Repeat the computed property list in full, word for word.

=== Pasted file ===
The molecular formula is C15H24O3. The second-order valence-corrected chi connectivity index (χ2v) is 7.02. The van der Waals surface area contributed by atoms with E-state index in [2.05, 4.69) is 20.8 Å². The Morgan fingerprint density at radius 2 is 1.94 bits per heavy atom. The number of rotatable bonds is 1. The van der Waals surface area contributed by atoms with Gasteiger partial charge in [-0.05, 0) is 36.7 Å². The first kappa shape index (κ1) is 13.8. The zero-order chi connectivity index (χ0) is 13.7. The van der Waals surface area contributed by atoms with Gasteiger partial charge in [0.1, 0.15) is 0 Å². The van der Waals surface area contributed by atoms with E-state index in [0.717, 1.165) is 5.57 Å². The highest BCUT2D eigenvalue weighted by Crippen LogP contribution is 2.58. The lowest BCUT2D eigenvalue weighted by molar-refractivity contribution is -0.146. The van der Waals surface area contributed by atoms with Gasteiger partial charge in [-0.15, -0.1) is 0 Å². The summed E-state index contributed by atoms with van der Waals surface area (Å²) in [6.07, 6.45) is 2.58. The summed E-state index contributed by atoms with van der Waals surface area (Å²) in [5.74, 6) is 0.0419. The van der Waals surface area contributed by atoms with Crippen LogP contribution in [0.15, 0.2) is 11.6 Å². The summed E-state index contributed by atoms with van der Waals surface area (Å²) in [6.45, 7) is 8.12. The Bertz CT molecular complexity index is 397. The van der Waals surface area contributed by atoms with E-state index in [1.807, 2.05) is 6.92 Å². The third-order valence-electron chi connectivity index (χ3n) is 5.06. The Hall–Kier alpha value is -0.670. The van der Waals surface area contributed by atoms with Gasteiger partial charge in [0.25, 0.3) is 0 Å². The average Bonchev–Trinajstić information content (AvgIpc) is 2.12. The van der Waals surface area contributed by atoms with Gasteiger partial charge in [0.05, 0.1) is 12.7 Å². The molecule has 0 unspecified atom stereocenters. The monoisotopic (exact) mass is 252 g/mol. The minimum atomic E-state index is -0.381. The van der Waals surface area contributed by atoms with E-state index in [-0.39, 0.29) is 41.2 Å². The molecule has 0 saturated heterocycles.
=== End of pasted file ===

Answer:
The molecular formula is C15H24O3. The second-order valence-corrected chi connectivity index (χ2v) is 7.02. The van der Waals surface area contributed by atoms with E-state index in [2.05, 4.69) is 20.8 Å². The Morgan fingerprint density at radius 2 is 1.94 bits per heavy atom. The number of rotatable bonds is 1. The van der Waals surface area contributed by atoms with Gasteiger partial charge in [-0.05, 0) is 36.7 Å². The first kappa shape index (κ1) is 13.8. The zero-order chi connectivity index (χ0) is 13.7. The van der Waals surface area contributed by atoms with Gasteiger partial charge in [0.1, 0.15) is 0 Å². The van der Waals surface area contributed by atoms with E-state index in [0.717, 1.165) is 5.57 Å². The highest BCUT2D eigenvalue weighted by Crippen LogP contribution is 2.58. The lowest BCUT2D eigenvalue weighted by molar-refractivity contribution is -0.146. The van der Waals surface area contributed by atoms with Gasteiger partial charge in [-0.15, -0.1) is 0 Å². The summed E-state index contributed by atoms with van der Waals surface area (Å²) in [6.07, 6.45) is 2.58. The summed E-state index contributed by atoms with van der Waals surface area (Å²) in [5.74, 6) is 0.0419. The van der Waals surface area contributed by atoms with Crippen LogP contribution in [0.15, 0.2) is 11.6 Å². The summed E-state index contributed by atoms with van der Waals surface area (Å²) in [6.45, 7) is 8.12. The Bertz CT molecular complexity index is 397. The van der Waals surface area contributed by atoms with E-state index in [1.807, 2.05) is 6.92 Å². The third-order valence-electron chi connectivity index (χ3n) is 5.06. The Hall–Kier alpha value is -0.670. The van der Waals surface area contributed by atoms with Gasteiger partial charge in [0.25, 0.3) is 0 Å². The average Bonchev–Trinajstić information content (AvgIpc) is 2.12. The van der Waals surface area contributed by atoms with Gasteiger partial charge in [0.05, 0.1) is 12.7 Å². The molecule has 0 unspecified atom stereocenters. The monoisotopic (exact) mass is 252 g/mol. The minimum atomic E-state index is -0.381. The van der Waals surface area contributed by atoms with E-state index in [-0.39, 0.29) is 41.2 Å². The molecule has 0 saturated heterocycles.